Nashville National Cemetery is located in Madison, TN, in Davidson County approximately six miles northeast of Nashville's city center. The tracks of the Louisville & Nashville Railroad bisect the cemetery. An easement for the right of way was granted to the railroad in perpetuity in 1912.
Most of the land for Nashville National Cemetery was acquired shortly after the Civil War. In July 1866, 45 acres were transferred to the United States from Morton B. Howell, master of the Chancery Court of Nashville, in accordance with the decree of the court. During the first few months of 1867, another 17 acres were conveyed in the same manner. The final portion, about 1-1/2 acres, was purchased by the United States in 1879 from J. Watts Judson.
The original interments were the remains of soldiers removed from temporary burial grounds around Nashville's general hospitals, as well as the Civil War battlefields at Franklin and Gallatin, TN, and Bowling Green and Cave City, KY. There are 4,141 unknowns interred at Nashville National Cemetery; Roll of Honor, No. 22.
The stone wall around the cemetery and the limestone archway at the entrance were both constructed in 1870. At one time, rumors held that the remains of three Union soldiers were entombed at the top of the archway, but there is no evidence to support this claim. The present lodge, the third constructed at the cemetery, was built near the site of the original lodge and was completed in 1931.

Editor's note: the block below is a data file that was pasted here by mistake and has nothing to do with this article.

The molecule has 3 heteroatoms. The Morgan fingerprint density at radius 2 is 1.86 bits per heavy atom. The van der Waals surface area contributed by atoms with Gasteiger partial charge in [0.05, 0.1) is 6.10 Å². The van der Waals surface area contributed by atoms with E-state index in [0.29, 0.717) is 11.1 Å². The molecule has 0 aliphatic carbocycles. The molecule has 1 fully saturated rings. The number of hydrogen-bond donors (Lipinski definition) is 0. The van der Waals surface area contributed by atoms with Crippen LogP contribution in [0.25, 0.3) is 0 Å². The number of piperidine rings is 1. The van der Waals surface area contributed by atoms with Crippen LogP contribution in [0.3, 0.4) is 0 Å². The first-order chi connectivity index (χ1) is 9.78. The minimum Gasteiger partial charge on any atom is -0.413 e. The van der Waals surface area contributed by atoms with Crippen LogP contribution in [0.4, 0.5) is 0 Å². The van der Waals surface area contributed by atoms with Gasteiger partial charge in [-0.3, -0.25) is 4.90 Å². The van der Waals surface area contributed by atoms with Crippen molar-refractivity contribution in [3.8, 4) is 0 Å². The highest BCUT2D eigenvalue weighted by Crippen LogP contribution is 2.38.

Nashville National Cemetery was listed in the National Register of Historic Places in 1996.
Monuments and Memorials
Nashville National Cemetery is home to one of five monumental masonry archways that originally served as the formal entrance to national cemeteries found in the South. Three are managed by NCA: Marietta, GA, built 1883; Chattanooga, TN, built ca. 1880; and Nashville, TN, built ca. 1870. These Roman-inspired structures are approximately 35 feet high with Doric columns, a pair of ornamental iron gates, and inscriptions above. The two other memorial arches are found at Arlington National Cemetery, built 1879, and Vicksburg National Cemetery, ca. 1880, properties managed by the Department of Defense and National Park Service, respectively.
Medal of Honor Recipients
The Medal of Honor is the highest award for valor in action against an enemy force that can be bestowed upon an individual serving in the Armed Services of the United States. Recipients receive the Medal of Honor from the president on behalf of Congress. It was first awarded during the Civil War and eligibility criteria for the Medal of Honor have changed over time.
Recipients buried or memorialized here:
Corporal John Carr (Indian Wars). He received the Medal of Honor while serving in the U.S. Army, Company G, 8th U.S. Cavalry, for actions in the Chiricahua Mountains, Arizona Territory, October 29, 1869. Carr died in 1891 and is buried in Section KK, Site 16550.
Private Charles P. Cantrell (Spanish-American War). He received the Medal of Honor while serving in the U.S. Army, Company F, 10th U.S. Infantry, for actions at Santiago, Cuba, July 1, 1898. Cantrell died in 1948 and is buried in Section 1, Site 132.